D7200 DSLR Imaging: Venus, Mercury, Jupiter;
Night of Observing DSOs
Posted: 10 May 2015
The observatory was not opened Thursday, 30 April 2015. That evening I trained members of the Oracle Dark Skies Committee and Park rangers on how to set up and use the four telescopes that had been donated to Oracle State Park in recognition of it being named as an "International Dark Sky Park" by the International Dark-Sky Association. The sky was partly cloudy after sunset but the members got to practice locating the Moon and Venus. When I returned home the sky was mostly covered by thin clouds. Cloudy skies continued through the weekend. Had three brief thunderstorms early Monday morning, 4 May, with a short hail storm (pea-sized), and several rainshower episodes in the afternoon and evening, for a total rain amount of 0.56" for the day. The sky finally cleared on Thursday, 7 May, with forecasts of clear skies that night, getting my hopes up of being able to open the observatory that night after I attended a meeting of the Oracle Dark Skies Committee. However, clouds began appearing mid-day and a surprise rainshower developed in the late afternoon. The night remained cloudy. Friday, 8 May, dawned clear, with a clear night forecast, getting my hopes up again. But as has been typical for the past couple of years, clouds began forming mid-day, dashing my hopes once again. Grumble... Clouds continued Saturday, 9 May, but began clearing mid-day, once again getting my hopes up. As sunset approached the sky stayed clear!
Open: Saturday, 9 May 2015, 1821 MST
Conditions: Clear, some breezes
1827 MST: synced observatory clock to WWV. Then tried to view Mercury through the 8" LX200-ACF, 83X. Not visible. Slewed to Venus to focus, 83X, then returned to Mercury. I could now view faint Mercury. Being in focus really helps! It appeared to be about 50% illuminated. Switched to 222X and could now see that it was slightly less than 50% illuminated. The sky was still bright about 30 minutes before sunset.
Returned to Venus, mounted the D7200 DSLR at prime focus + 2X PowerMate. Focused and locked it. Did some HD video recordings, 1.3X crop factor, 60 fps, at various shutter speeds and ISO values. This is a stack of 933 frames (15 seconds), 1/400sec, ISO 500:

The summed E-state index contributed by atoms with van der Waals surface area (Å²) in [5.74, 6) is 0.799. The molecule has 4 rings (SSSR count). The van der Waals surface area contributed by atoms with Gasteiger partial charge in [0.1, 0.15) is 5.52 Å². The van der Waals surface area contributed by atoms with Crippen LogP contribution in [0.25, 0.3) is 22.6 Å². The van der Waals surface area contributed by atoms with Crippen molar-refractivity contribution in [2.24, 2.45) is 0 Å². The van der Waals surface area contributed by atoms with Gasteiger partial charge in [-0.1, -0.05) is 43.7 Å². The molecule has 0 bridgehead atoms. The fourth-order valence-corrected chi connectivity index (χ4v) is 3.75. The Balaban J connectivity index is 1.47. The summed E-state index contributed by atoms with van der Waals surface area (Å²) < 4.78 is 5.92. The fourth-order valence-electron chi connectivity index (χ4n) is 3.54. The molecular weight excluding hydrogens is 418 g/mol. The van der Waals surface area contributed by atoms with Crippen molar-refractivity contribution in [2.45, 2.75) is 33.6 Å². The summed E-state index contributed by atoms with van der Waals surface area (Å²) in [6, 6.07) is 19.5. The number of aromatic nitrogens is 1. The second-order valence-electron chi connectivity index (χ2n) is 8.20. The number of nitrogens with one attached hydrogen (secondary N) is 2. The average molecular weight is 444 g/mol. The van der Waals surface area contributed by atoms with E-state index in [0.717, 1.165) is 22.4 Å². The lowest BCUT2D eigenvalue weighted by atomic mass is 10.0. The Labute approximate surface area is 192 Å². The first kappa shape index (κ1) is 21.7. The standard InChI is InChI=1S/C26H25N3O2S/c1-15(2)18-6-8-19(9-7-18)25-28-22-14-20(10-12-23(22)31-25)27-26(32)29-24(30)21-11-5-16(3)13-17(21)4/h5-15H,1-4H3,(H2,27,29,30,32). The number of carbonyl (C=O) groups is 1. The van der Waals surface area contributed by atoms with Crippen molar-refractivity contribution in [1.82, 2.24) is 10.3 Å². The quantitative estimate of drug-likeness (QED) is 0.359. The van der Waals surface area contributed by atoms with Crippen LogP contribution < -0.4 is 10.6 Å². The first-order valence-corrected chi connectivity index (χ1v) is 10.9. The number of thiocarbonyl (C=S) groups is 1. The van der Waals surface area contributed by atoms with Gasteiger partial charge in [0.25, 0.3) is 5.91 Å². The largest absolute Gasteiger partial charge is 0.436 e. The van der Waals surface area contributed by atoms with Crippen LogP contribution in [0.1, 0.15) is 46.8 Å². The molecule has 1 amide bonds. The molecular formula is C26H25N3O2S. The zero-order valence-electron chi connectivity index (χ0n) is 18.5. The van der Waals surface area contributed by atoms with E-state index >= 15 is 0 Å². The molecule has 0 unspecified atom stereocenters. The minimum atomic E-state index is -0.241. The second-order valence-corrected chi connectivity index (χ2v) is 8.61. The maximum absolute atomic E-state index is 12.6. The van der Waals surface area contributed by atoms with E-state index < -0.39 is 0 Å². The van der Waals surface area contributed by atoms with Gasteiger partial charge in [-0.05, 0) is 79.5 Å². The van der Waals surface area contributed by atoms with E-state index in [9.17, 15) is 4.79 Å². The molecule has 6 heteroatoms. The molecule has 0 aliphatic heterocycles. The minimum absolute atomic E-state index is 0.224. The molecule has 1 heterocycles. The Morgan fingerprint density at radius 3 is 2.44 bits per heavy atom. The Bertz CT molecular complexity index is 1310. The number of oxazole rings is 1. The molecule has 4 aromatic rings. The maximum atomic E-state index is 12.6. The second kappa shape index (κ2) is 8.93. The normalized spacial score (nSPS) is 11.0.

Then slewed to Mercury and did more HD video recordings. This is a stack of 933 frames, 1/160sec, ISO 500, with lots of post-stacking editing due to poor seeing:
1907 MST: spotted Jupiter high in the sky with the naked eye with some difficulty. Venus was easy to see high up in the western sky. Mercury was not yet visible to the naked eye. 1909 MST: Mercury was now faintly visible in the 7x50 finderscope. 1915 MST: sunset. 1922 MST: Mercury was now too low for imaging; still not visible to the naked eye. 1933 MST: would catch occasional glimpses of Mercury with the naked eye; very difficult to see. 1937 MST: Mercury was slightly easier to see now but still difficult.
Slewed the telescope to the star Procyon and did a focus test using the Bahtinov Mask. Then slewed to Jupiter and did lots of HD video recordings at various exposure settings. This is a stack of 1239 frames (20 seconds), 1/60sec, ISO 800:
1958 MST: ended planet imaging. My plan for the remainder of the night was to do lots of observing, especially deep sky objects (DSOs). I hadn't done that in a long time. First viewed Jupiter and the four Galilean Moons, 222X. Seeing was not very good. 2008 MST: observed the moon Ganymede being eclipsed by Jupiter's shadow, 83X. Next viewed the double star Castor, 83X.